Novel cybersecurity technologies are often prototyped and evaluated using experiments conducted by both the technology developers and 3rd party evaluators. Evaluations may rely on testbeds and experimentation entirely within the bounds of a testbed, or require datasets, devices or experimental procedures that drive non-testbed-based evaluations. In all circumstances, however, the ability to replicate results between different experiments is crucial. In this talk, I will describe experimental methods and procedures evolved through practical use at ISI on a number of security research projects, and highlight some real-world takeaways that support replication, based on building and evaluating research prototypes.

Speaker’s Biography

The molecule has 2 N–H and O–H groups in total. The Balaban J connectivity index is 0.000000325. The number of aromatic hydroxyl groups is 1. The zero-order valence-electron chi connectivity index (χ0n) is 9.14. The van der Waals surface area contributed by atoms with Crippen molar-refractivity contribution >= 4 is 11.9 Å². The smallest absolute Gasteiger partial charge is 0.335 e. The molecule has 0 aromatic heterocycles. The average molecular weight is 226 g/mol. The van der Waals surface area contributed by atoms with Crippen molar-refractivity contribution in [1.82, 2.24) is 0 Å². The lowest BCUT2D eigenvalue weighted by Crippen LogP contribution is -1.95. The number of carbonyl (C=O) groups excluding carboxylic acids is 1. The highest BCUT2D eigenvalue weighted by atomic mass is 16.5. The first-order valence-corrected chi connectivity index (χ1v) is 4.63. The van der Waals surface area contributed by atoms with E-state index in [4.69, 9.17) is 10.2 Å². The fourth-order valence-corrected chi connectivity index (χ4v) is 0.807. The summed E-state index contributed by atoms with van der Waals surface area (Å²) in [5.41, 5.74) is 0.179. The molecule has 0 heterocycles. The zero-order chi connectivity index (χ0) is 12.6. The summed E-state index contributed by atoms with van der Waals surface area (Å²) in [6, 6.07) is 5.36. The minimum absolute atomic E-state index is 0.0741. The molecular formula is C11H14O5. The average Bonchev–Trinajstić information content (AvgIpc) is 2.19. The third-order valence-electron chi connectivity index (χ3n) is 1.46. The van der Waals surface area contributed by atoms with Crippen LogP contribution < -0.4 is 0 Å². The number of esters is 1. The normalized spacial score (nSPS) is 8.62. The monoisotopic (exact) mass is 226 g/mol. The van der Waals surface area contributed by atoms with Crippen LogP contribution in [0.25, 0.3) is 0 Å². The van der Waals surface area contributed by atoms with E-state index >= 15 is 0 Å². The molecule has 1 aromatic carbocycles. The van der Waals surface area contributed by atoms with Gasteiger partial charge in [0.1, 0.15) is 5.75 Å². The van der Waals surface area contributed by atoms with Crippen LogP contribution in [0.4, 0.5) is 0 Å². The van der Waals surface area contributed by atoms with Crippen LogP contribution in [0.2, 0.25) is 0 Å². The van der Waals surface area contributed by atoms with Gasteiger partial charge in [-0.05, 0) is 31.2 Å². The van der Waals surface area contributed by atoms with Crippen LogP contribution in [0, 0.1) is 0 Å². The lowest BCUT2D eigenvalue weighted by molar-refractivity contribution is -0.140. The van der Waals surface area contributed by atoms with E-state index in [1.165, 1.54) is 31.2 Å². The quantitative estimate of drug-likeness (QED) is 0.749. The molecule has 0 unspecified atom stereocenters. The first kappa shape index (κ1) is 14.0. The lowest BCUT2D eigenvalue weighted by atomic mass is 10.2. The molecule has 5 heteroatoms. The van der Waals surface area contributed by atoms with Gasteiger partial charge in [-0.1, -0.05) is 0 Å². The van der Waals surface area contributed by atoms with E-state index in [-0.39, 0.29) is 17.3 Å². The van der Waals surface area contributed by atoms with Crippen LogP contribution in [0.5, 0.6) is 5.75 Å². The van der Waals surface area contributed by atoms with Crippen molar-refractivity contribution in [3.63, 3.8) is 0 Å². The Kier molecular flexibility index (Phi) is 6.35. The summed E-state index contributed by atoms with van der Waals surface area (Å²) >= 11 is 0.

Stephen Schwab is currently a Research Director in the USC Information Sciences Institute’s Networking and Cybersecurity Division. He has performed research in operating systems and network security, including building and using the DETER cyber security testbed and tools at ISI for DHS, NSF and DARPA. Recent projects have focused on forecasting and attributing malicious attacks, as well as detecting malicious tampering in embedded firmware. He is currently building a new generation of testbeds for experimentation, using the MERGE testbed software, to conduct experiments for the DARPA Dispersed Computing program and other research programs.